By Sarah Ovaska and Rose Hoban
North Carolina is marching forward with the overhaul of its Medicaid program, with the release Thursday of a detailed request for what it wants to get from managed care companies looking to take over the day-to-day control of low-income patients’ care.
All told, private companies or commercial managed care companies will earn about $6 billion of that annual total, tallying up to $30 billion over five years.
“It’s 2.1 million folks in the program, right now, and we think it’s about 1.6 million who will move into the program once it’s fully phased into managed care,” said Mandy Cohen, the N.C. Department of Health and Human Services secretary, in a call with reporters Thursday. Many of these are children and pregnant women, people for whom care is relatively cheap.
The remaining 500,000 – such as low-income seniors in nursing homes and people with mental health and intellectual or developmental disabilities – have more complex needs. Cohen said they will be phased into the managed care system in later years.
Thursday’s release of the RFP was the first hard look at what the state health officials hope the new Medicaid system looks like.
This announcement has been delayed, in large part, because the federal Centers for Medicare and Medicaid Services has yet to give final approval to North Carolina’s plan, which has been three years in the works. Initial projections were that the waiver would have the federal stamp of approval last spring.
“In our ideal world, we would have had the waiver complete before releasing this RFP,” Cohen said. “We have moved the ball a good way down the field where we have a very good line of sight and can see the final details.”
Cohen said she’s confident the waiver approval would come.
“It’s been a collaborative process, just slow,” she said. “This is a lot of federal dollars that are at play here and we want to make sure we have all the details buttoned.”
Managed care companies and regionally run “provider-led entities” have until mid-October to get their proposals to the state, then the department plans to announce its selections in February. Patients will begin to sign up, with care starting by prepaid providers starting in November 2019 in several regions of the state. The whole state will switch over to managed care by the following February.
Medicaid recipients will have four statewide plans to choose from, as well as up to 12 smaller provider-led entities, which could be led by hospital systems or other localized health care groups.
Selected prepaid plans will come on for an initial three years, with the option to renew the contract, and renegotiate rates, for an additional two years, Cohen said.
Seeking budget stability
North Carolina is the largest state that does not currently have big swaths of its Medicaid program run by managed care companies.
Thursday’s RFPs make up the largest set of contracts the state’s health department has ever sought, with an estimated $6 billion a year in combined state and federal dollars expected to be contracted out, Cohen said.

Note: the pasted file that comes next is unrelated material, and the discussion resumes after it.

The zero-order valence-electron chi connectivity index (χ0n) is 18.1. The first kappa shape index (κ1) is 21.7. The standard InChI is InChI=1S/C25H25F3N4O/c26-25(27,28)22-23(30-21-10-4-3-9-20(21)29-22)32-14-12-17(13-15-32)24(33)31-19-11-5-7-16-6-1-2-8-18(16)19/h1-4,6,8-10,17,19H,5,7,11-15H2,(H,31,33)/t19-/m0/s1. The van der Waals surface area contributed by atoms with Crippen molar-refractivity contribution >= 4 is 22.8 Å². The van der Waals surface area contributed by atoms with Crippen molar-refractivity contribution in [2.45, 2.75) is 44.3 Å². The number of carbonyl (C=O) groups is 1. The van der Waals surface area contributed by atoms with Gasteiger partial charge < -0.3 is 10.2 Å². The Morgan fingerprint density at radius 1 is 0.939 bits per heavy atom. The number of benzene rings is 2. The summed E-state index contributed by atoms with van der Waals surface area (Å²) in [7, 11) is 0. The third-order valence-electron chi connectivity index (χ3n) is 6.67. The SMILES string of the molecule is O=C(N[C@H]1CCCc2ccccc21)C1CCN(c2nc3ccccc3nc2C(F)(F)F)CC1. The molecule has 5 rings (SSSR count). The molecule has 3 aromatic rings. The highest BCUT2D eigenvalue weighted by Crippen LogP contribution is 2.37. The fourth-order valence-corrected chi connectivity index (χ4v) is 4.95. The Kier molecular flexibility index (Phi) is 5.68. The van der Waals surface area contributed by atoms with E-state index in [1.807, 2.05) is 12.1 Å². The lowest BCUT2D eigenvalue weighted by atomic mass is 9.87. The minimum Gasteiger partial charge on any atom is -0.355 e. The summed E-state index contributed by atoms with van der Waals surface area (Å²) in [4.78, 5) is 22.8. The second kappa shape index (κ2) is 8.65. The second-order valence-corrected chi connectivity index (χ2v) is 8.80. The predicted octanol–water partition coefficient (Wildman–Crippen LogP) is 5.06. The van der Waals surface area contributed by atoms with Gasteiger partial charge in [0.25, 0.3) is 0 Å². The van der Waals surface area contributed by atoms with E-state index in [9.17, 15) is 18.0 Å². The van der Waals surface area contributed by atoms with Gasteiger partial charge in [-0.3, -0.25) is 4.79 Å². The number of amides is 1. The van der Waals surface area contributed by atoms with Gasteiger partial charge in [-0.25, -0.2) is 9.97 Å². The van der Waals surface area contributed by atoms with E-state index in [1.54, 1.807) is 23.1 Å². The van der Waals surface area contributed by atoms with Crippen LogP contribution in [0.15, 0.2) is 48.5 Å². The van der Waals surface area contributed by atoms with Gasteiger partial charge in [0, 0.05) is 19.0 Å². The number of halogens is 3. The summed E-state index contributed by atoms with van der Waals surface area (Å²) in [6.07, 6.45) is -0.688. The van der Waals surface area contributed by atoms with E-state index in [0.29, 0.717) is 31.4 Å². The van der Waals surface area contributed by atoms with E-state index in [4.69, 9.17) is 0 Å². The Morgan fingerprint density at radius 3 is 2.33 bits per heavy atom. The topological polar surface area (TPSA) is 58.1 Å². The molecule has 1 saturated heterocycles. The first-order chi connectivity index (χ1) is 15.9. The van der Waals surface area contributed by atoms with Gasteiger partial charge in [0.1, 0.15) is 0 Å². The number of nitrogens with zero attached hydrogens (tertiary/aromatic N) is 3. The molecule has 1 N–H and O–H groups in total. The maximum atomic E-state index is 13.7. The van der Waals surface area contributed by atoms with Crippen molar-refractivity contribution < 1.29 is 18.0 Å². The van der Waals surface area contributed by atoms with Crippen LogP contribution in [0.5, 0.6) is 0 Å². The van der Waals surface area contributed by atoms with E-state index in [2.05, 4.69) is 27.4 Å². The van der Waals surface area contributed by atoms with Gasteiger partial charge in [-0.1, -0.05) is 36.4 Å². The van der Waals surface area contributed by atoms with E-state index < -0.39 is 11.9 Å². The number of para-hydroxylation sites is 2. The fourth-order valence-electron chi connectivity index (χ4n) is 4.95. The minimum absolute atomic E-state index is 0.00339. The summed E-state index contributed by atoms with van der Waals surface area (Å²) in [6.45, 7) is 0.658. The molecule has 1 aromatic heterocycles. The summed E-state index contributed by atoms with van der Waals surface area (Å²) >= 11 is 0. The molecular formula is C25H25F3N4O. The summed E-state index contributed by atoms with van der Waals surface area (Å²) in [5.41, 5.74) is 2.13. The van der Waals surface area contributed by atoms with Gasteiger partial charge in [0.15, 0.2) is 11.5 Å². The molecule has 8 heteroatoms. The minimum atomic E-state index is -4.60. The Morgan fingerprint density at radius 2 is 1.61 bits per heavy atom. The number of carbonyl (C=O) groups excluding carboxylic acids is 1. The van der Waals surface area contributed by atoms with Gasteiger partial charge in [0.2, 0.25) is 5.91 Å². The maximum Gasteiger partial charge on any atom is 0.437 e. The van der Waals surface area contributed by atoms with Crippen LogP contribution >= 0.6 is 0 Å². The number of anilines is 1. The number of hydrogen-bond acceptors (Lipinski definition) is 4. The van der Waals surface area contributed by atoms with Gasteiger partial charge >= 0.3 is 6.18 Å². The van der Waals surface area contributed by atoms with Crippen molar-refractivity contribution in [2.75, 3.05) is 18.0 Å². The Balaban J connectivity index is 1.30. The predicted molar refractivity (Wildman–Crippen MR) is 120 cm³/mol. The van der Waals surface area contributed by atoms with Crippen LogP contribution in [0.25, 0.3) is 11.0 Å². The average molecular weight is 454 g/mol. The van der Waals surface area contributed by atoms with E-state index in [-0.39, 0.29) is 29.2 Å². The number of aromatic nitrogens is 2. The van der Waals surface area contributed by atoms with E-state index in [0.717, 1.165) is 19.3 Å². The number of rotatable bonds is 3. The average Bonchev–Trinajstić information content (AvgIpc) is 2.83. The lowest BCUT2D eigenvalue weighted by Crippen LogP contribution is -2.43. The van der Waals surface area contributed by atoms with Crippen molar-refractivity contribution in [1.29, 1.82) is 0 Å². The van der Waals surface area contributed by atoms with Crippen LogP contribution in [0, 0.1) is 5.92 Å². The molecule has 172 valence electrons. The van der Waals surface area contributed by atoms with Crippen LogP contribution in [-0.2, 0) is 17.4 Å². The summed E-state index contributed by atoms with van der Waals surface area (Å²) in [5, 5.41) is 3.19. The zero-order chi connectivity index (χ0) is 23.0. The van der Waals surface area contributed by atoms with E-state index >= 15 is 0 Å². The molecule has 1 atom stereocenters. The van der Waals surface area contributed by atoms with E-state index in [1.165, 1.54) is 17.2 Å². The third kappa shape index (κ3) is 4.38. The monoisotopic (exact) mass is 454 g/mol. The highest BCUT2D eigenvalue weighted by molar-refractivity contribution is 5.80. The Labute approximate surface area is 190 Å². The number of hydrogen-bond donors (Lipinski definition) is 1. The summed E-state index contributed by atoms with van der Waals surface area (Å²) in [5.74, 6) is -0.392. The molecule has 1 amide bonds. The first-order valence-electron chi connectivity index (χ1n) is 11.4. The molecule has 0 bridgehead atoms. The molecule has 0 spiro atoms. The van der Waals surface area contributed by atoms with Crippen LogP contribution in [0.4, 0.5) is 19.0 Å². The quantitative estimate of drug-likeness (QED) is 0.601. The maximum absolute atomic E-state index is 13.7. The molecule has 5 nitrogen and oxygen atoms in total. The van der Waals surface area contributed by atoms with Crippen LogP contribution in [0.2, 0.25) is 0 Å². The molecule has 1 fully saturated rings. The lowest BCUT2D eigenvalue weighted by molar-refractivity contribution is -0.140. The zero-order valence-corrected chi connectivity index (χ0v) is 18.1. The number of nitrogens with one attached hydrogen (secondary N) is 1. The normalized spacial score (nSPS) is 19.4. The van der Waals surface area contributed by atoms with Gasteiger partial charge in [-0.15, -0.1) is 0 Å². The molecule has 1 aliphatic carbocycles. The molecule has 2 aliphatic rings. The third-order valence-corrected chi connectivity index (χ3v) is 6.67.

But it’s not clear how much the move will save, if it even saves anything.
“Talking about cost savings is not something that … I can probably sum up in one sentence. It is a really complex answer about over what period of time are we looking at, related to savings,” she said. “We know that any time you’re gonna make this kind of transition, from one way of paying to another, there’s gonna be an investment of dollars and resources.”
Instead, what federal regulators require of these plans is that they be “cost neutral” and that they do innovative things to provide services to Medicaid beneficiaries.
“We have hopefully made that case to CMS,” Cohen said. “So we do expect to see cost savings compared to what the cost would have been had there been no waiver.”
Because the state is looking to balance cost, services and innovation, Cohen noted to reporters that the RFP isn’t simply about finding the lowest bidder.
“Potential plans are not going to be offering their own price in this process,” Cohen said.
“They’re going to accept a rate set by the department.”
Then, DHHS will evaluate the quality of the proposals based on how robust their networks will be, and how they plan to meet the department’s expectations for providing quality health care.
Pay for doctors and hospitals will remain the same, at least initially, Cohen said. Contracts will require that physicians and other providers who stay in the Medicaid network will receive 100 percent of what they’re getting now.
“So, doctors should not see any decline in what they’re getting in terms of payment per person for the kind of services they’re delivering,” she said. “Hospitals will have a temporary rate floor as well as we move into the managed care program.”
Nor will patients be denied services they need, Cohen said, with the department maintaining control over what’s defined as a medically-necessary service.
Cohen said she has no idea how many of the nation’s large commercial managed care plans will be submitting bids, but many of those plans have set up offices in North Carolina, partnering with statewide organizations, hiring lobbyists and staff.
“We appreciate the thoughtful, collaborative approach taken by Secretary Mandy Cohen and her team at the Department of Health and Human Services throughout the program development process,” said Taylor Griffin, a spokesman for the North Carolina Association of Health Plans, an industry group, in a statement. He called the release of RFPs an “important milestone.”